Annie isn’t given much to do other than nest in preparation for the child on the way. Justice makes her rapport with her boyfriend believable, but the script has other things in mind in the form of domestic unrest at the slightest wronging. She turns on a dime from full trust to assured suspicion despite a five-year gap from Ethan’s cheat. All of the characters here start out superbly, but the best work the cast has to offer doesn’t make up for a complete and incredulous upheaval of all characteristics.
The Thrills: Seeking to unsettle rather than startle is an intention that serves Ross well for much of the runtime in spite of the gaping holes these individual moments create. A good two thirds of The Tutor chill effectively in a ‘veiled schlockiness’ kind of way.
Money can make a person ignore as many things as it can make them do. Ethan’s first impressions are earnest and organic, as are those of the viewer. The absent parents, the bizarrely skimpy outfits on Jenny, and the lack of wifi at such an upscale residence fully register but are downplayed, at least by the character who keeps away from everyone, because of multiple pay raises for his services – which aren’t even needed since the kid passes with flying colours. Lines get crossed and there’s an all-too-convenient appearance by Jackson to set off the downward spiral, but the movie retains an air of discontent throughout the first act.
Watching Jackson dismantle Ethan’s personal life is entertaining in a lurid sense, but the uncertain motives are soon lost, diminishing the impact of what should have been a solid and linear view of a past finding its way into the present. The Tutor haphazardly makes mention of Jackson’s mother, whose contentious death from ten years ago, and stumbles the process by refusing to bring this up until it signals the chance to pull the rug out from under the audience. There’s still tension, but that soon dwindles alongside the intelligibility of the logic.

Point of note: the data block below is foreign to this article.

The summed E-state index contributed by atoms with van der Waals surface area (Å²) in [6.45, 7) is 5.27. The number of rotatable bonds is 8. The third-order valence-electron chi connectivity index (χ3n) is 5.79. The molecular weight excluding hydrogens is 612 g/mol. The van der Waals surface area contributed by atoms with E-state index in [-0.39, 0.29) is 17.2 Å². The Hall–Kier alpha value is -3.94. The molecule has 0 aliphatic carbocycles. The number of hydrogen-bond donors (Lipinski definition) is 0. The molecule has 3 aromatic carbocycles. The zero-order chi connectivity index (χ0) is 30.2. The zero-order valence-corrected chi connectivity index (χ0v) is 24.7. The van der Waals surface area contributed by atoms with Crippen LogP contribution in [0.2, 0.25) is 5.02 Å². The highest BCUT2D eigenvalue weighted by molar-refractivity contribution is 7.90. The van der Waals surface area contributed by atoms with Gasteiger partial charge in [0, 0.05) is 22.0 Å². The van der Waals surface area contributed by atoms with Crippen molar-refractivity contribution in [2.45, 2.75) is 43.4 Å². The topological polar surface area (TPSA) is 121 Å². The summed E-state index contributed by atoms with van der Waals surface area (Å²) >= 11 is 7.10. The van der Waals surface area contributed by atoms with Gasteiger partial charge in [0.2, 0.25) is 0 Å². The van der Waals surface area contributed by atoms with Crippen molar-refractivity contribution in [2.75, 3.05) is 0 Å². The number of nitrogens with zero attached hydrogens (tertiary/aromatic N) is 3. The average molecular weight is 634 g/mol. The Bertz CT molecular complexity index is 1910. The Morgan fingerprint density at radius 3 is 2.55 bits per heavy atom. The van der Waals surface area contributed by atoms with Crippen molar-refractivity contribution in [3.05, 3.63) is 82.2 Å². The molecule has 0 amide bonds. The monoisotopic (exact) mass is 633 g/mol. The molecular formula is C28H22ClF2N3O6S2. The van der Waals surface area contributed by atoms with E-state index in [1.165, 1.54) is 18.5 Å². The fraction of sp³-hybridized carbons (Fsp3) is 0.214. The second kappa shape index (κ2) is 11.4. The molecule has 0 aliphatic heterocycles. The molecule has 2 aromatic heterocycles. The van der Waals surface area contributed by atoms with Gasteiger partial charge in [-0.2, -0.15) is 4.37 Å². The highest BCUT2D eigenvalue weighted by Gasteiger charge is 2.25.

The third act is largely devoted to explaining crucial details that were needlessly left out of every prior moment, losing out on an engaging end. The Tutor sustains itself with its characters, but the suspense is an artifice by the end of the lesson.
The Technics: All of what came before might sound like a daytime TV movie or a Netflix original, and that’s certainly true in some respects, but not on the technical side, which is more stable.
At first, what sets The Tutor apart is its tone, which has some darkly comedic flairs to assist in setting aside some of the red flags that Jackson gives off. These moments never quite disappear, but they do unfortunately taper off by the end and leave the visual end to fend for itself. Thankfully, Ross has a regal location to get extensive mileage out of and Brian Rigney Hubbard (Paint it Black, Ambition) to help him capture it. With a soft lighting style and Ethan’s living situation changing throughout the feature, the cinematographer gets more to work with than most who shoot these kinds of movies.
Reality may be abandoned by Ryan King, but the rest of the crew maintains the sensibilities to maintain it in the visual sense. While they’re never over the top or flashy, the costumes and attire by Tora Eff (Mom and Dad, One Way) make Alabama’s doubling for New York work while also fitting the characters well. Attempts to give an outside perspective with scenes including a dinner with friends are present too, but they serve just as much purpose in justifying clunky reveals.
King doesn’t play fair with The Tutor, with the entire third act becoming a muddled mess. However, the first two are intriguing and well-acted so as to make the whole enterprise watchable, if not special.